<add name="Development"
         connectionString="data source=.\SQLEXPRESS;Integrated Security=SSPI;AttachDBFilename=aspnetdb.mdf;User Instance=true"
         providerName="System.Data.SqlClient" />
  </connectionStrings>

In you AppCode, declare an constant sring to get the connection string as like
public static const string ConnectionStirng = ConfigurationManager.ConnectionStrings[ConfigurationManager.AppSettings["ConnectionKey"]].ConnectionString;

You can use the smae in you application as like
 using(SqlConnection conn = new SqlConnection(<<ClassNamewhereVariableDeclare>>.ConnectionStirng))
            {

            }

you can change the value of connection Key at the Appsetting.

check with this way also,
Give the same name to teh connection string for PROD and DEV, and comment out the not in use section

DEV
<configuration>
    <connectionStrings>
    <!--<add name="Appconnection"
         connectionString="data source=.\PROD;Integrated Security=SSPI;AttachDBFilename=aspnetdb.mdf;User Instance=true"
         providerName="System.Data.SqlClient" />-->
        <add name="Appconnection"
         connectionString="data source=.\DEV;Integrated Security=SSPI;AttachDBFilename=aspnetdb.mdf;User Instance=true"
         providerName="System.Data.SqlClient" />
  </connectionStrings>

PROD
<configuration>
    <connectionStrings>
    <add name="Appconnection"
         connectionString="data source=.\PROD;Integrated Security=SSPI;AttachDBFilename=aspnetdb.mdf;User Instance=true"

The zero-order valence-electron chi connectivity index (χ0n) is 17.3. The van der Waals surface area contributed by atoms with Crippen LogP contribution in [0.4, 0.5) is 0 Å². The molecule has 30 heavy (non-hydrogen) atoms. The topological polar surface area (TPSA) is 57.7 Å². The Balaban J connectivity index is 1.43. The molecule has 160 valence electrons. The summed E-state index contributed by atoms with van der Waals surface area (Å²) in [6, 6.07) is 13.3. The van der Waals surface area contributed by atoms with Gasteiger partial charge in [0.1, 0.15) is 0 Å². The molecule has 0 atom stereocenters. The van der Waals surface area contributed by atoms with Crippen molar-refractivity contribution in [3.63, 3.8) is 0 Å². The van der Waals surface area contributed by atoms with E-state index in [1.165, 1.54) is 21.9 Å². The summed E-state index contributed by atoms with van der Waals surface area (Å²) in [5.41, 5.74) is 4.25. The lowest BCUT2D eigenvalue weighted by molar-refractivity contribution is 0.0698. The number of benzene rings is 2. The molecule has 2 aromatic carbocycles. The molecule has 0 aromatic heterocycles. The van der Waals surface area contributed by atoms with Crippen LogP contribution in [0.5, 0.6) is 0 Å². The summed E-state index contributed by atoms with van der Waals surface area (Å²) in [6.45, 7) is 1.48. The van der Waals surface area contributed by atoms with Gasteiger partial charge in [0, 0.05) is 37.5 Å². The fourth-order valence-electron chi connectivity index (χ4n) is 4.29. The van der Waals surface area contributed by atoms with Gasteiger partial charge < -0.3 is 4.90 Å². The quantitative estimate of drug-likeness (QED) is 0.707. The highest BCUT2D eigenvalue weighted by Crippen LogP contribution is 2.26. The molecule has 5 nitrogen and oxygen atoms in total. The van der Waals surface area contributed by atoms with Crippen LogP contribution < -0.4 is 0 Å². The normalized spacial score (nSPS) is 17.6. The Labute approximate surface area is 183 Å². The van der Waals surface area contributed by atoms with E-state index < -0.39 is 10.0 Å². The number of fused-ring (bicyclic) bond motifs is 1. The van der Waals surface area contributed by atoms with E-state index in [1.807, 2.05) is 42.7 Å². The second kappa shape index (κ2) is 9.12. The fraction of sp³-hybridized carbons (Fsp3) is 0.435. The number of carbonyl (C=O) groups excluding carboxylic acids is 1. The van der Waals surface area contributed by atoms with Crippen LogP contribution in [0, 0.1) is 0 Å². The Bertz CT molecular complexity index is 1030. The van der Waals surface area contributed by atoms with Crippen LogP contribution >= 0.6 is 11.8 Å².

providerName="System.Data.SqlClient" />
        <!--<add name="Appconnection"
         connectionString="data source=.\DEV;Integrated Security=SSPI;AttachDBFilename=aspnetdb.mdf;User Instance=true"
         providerName="System.Data.SqlClient" />-->
  </connectionStrings>

In you AppCode, declare an constant sring to get the connection string as like
public static const string ConnectionStirng = ConfigurationManager.ConnectionStrings["Appconnection"].ConnectionString;

You can use the smae in you application as like
 using(SqlConnection conn = new SqlConnection(<<ClassNamewhereVariableDeclare>>.ConnectionStirng))
            {

            }
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käµfm³d 👽Commented:
@santhimurthyd
...as their be chance of getting wrong connection, if any other person in the team / support team may try to change the index postion...
While I don't particular prefer the index route myself, the same could be said of the AppSettings approach. At the end of the day, there needs to be an expectation between the application's logic and the users who have access to modify the behavior of the application by way of the config file.